Gaming and Addiction

‘Gaming Addiction’ has been raised a few times recently in some Second Life discussions I’ve participated in. When he visited the Teen Grid, James Paul Gee was asked about gaming addiction, and primarily focussed on the potential benefits of gaming in his answer. Then there was a question on the SLED mailing list asking whether getting students to work in Second Life was putting them at risk. This last raised some debate about gaming addiction, my contribution was this (some editing):

I haven’t seen addiction to Second Life as a problem with my own small number of students. owever, I have known of cases where students developed problems because of the mount of hours spent playing MMO games. I’ve also chatted to people who claim to spend around 12 hours a day in Second Life (and not for real-life work either).

In respect of MMOs, I’ve had at least one student who failed his course and lost contact with all his real-life friends through an inability to self-regulate the hours spent in Eve Online. He neither came to classes nor socialised with any of his friends or room-mates. Instead he spent all day, every day, playing Eve Online.

At the same time, Eve is an incredible social space… there is no doubt he was engaged with other people and socialising. You might even be able to argue that he was learning stuff too – although clearly not what he had enrolled in university to learn. However he was also isolating himself in the real world and putting his future well-being and health at risk. Am I wrong to think that he had a problem gaming habit?

Do people think that similar problems are not possible with SL? Re the phone analogy (someone had posted a question on whether we would consider someone to be addicted to the phone if they spent a long time using it). If someone spent so long on the phone that they were unable to hold a job or maintain a significant in-person relationship then I would think they have a problem.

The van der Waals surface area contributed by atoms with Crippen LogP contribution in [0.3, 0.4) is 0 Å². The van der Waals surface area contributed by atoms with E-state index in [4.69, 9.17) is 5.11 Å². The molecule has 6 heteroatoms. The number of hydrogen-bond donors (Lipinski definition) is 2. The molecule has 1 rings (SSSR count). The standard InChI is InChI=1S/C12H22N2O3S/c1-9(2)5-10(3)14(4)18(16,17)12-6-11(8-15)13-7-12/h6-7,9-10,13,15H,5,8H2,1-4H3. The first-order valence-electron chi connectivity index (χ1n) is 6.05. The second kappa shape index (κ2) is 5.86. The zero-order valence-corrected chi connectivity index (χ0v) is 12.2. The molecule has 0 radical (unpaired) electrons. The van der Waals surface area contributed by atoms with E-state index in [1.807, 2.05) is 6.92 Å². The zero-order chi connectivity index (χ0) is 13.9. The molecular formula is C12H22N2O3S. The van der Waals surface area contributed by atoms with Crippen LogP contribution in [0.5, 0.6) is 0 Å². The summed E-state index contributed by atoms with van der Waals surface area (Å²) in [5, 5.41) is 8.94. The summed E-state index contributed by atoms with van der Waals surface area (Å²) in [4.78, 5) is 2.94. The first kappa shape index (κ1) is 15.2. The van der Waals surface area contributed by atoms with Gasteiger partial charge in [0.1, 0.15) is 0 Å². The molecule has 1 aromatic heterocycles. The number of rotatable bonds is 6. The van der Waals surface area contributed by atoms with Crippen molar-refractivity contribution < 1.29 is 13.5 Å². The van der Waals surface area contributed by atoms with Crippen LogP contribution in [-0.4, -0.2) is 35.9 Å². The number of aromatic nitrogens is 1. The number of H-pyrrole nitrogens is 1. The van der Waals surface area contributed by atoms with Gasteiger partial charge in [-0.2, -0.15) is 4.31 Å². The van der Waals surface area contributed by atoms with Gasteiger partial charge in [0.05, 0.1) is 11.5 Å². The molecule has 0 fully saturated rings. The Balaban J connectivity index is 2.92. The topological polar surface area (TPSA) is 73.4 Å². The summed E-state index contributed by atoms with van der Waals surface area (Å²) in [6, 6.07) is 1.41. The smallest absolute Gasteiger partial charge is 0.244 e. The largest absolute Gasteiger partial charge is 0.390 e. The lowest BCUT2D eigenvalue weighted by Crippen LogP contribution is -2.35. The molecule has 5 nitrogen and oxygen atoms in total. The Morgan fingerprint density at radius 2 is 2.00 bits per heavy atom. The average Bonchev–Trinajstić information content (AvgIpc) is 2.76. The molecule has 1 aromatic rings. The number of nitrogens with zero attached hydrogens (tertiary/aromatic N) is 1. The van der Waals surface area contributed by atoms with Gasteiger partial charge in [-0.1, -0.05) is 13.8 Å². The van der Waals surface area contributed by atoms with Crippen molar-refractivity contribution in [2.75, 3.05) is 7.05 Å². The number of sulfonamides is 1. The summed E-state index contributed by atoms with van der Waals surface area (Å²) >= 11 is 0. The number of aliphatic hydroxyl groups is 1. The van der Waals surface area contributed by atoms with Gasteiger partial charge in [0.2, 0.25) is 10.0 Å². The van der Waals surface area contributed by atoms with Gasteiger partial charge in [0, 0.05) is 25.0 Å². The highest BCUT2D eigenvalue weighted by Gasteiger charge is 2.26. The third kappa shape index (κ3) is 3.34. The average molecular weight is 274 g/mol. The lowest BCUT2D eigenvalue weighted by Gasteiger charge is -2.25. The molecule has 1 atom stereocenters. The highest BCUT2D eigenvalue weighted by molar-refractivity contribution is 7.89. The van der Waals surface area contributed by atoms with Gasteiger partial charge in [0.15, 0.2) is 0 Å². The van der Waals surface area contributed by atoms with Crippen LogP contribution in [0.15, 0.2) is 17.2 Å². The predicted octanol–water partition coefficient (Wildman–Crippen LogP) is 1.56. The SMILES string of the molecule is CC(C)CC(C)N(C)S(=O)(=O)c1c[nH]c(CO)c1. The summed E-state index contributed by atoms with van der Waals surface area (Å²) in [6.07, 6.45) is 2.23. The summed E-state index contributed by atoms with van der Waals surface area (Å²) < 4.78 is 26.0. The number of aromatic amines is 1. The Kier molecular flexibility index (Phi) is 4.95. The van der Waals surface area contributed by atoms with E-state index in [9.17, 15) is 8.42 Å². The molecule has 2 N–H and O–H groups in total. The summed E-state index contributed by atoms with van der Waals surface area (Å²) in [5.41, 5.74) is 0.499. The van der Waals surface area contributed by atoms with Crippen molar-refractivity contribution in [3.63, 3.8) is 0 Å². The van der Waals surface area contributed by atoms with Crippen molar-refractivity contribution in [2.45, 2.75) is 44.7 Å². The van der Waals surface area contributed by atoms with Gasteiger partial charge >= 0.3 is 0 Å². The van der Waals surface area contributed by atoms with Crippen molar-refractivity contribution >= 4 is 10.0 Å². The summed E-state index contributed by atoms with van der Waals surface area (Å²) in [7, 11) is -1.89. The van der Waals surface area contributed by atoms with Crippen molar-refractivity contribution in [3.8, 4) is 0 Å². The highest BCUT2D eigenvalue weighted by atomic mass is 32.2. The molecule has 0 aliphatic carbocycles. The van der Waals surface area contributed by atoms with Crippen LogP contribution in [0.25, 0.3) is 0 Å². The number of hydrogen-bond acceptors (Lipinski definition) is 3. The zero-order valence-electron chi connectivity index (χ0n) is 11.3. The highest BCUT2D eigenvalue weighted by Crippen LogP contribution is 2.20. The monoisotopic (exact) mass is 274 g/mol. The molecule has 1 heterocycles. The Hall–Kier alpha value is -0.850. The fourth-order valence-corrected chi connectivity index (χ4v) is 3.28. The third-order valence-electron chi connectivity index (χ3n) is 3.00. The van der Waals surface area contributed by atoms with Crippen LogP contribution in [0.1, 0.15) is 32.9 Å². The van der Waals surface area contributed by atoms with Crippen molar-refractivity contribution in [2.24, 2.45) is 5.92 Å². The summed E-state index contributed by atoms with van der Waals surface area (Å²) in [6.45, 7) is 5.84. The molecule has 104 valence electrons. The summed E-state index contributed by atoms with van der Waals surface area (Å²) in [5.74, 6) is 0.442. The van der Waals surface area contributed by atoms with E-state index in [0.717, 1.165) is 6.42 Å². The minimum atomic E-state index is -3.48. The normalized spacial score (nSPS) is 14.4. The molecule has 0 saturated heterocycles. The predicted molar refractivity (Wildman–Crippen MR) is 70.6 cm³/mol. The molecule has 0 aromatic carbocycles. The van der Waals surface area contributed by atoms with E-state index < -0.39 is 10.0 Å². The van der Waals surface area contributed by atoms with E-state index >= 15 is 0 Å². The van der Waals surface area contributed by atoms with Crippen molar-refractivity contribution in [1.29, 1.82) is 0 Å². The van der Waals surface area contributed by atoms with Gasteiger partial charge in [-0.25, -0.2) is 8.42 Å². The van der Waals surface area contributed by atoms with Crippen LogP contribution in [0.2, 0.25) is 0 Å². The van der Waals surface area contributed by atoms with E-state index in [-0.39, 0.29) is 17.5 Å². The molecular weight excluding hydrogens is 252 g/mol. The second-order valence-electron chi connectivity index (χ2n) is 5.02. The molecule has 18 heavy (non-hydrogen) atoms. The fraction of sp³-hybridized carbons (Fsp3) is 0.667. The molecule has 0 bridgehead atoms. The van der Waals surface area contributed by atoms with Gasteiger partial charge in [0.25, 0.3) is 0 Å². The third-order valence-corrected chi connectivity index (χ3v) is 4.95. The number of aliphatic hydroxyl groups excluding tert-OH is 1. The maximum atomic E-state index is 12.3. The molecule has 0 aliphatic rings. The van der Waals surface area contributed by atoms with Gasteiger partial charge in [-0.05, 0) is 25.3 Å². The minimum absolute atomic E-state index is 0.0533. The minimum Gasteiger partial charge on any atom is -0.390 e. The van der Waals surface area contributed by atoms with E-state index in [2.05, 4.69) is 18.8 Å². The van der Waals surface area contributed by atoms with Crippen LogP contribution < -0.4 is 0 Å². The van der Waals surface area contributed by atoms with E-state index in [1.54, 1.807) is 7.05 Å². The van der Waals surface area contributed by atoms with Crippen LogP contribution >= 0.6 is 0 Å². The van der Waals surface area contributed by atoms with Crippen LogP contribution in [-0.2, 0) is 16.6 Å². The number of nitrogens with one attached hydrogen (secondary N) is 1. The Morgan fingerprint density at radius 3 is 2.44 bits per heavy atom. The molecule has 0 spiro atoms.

June 2007 PC Gamer (UK edition, Issue 175) has an extended feature on problem gaming, well worth a read. Given that one of the leading games magazines can conclude that “Denying the existence of, or ignoring the consequences of gaming addiction can only harm those who suffer”, I don’t think we should deny the possibility of similar problems with SL. It doesn’t mean that problems are common, likely or typical… but for some they do exist.

6 thoughts on “Gaming and Addiction

  1. Peter Bloomfield

    I agree with your assessment. Like many addictions, I think the sufferers are either loathe to admit to the problem, or simply unaware of it as such. Having used various multi-user online environments for a good 14 years or so, I’ve encountered many people for whom nearly nothing else exists, including SL. Sadly, most I’ve encountered seem to be teenagers or young adults, who, after finishing school/college, just never really ‘got round’ to employment.

  2. overklokan

    on one side we have corporations that exist because they were successful in creating addicts … on the other side we have those who think it’s necessary to argue about if those addictions exist or not … go straight to the point, man, don’t invent cure for disease but try to remove the source of it!

  3. Daniel Livingstone

    I think that responsible parenting and supervision are perhaps a better solution to game addiction in the young than developing a game to ‘un-addict’ them.
    And of course, neither I nor this blog are ‘anti-games’ – indeed as pointed out in many places in this blog, games do have great potential as learning tools. As well as great potential for wasting peoples’ time… a lot depends on the game, the context, and the individual.


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